Olympic athletes are no doubt, the best athletes in the world. But how might they get that way? It is obviously due to their extreme workouts and training in between every four years that gets them the gold, silver or bronze. However, you may be surprised at what an Olympic athlete actually has to do in a typical off season just to stay in shape.
Off Season Diversity
Doing the same workouts every day and practicing the same things over and over again gets stale and isn’t good for your body. Olympic athletes who are preparing in the off season don’t just train constantly every day, they actually tend to mix things up a bit. To avoid physical and mental staleness or burnout, many Olympic athletes participate in other sports during the offseason. They might even choose sports totally different than the one they participate in every four years. This keeps the athletes well rounded and it keeps them from plateauing if they fail to see any improvements. Workouts are necessary, but they are staggered and adjusted every few weeks or months. Long distance runners like Mo Farah and Galen Rupp have found variety in adding an underwater workout pool in the mix of their off season workouts.
While your seasons might not be spread four years apart, it is important to add diversity to your overall workouts to keep your body well adjusted and ready for what comes next. Don’t get bored with your exercises and become burnt out. Variety is key to anyone’s offseason.
Take a Break
Most Olympic athletes take an extended break after their last race or competition. A break not only from running, but from training, working out, dieting and discipline. Some Olympians even take up to eight weeks off of everything healthy after their last event. DeeDee Trotter, 400m medalist, takes 6 to 8 weeks off to pig out and hang out with friends. Catching up on things that you weren’t able to do during the season is important as you need to refill your mental gas tank and return to other priorities and relationships. Some Olympic athletes even go on vacation during this break period. This is very important as your body and brain might just need a change of scenery for a little while in order to regain the motivation to start training once again. Listen to your body as you might just need to take a hiatus from your athletic lifestyle. A break from the norm will rejuvenate yourself to go back at it with the right mind set.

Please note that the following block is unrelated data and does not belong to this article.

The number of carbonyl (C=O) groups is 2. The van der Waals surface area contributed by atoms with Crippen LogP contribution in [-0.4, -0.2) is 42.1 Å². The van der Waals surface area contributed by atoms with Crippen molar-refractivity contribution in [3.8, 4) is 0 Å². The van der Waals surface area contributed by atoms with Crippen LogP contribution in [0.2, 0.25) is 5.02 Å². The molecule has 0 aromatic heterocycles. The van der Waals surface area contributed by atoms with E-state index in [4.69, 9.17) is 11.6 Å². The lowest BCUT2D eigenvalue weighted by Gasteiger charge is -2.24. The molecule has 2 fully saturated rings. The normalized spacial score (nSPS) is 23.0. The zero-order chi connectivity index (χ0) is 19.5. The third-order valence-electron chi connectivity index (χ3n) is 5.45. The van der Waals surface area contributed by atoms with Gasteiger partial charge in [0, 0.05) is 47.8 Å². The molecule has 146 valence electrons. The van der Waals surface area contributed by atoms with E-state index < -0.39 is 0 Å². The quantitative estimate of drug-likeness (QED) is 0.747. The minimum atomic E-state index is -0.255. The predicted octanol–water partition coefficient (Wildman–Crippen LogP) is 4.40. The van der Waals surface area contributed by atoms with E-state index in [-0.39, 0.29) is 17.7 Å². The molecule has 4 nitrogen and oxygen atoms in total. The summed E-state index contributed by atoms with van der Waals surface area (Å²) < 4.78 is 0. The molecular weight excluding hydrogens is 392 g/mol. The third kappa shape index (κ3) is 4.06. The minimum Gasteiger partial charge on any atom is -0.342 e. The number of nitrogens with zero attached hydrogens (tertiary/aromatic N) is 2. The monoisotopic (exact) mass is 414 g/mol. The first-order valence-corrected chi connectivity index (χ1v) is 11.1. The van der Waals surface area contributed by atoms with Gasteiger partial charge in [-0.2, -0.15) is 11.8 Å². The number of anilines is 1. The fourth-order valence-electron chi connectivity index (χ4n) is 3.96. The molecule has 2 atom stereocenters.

Olympic athletes are extraordinary individuals, and while many of you may not quite be Olympic quality, the concepts are the same. Routine is good, but not for long extended periods of time in your workouts. Know when to mix it up a bit or just simply take a break. This will allow your body to catch up or readjust itself, keeping you on your feet, avoiding injury and preventing burnout like an Olympic athlete.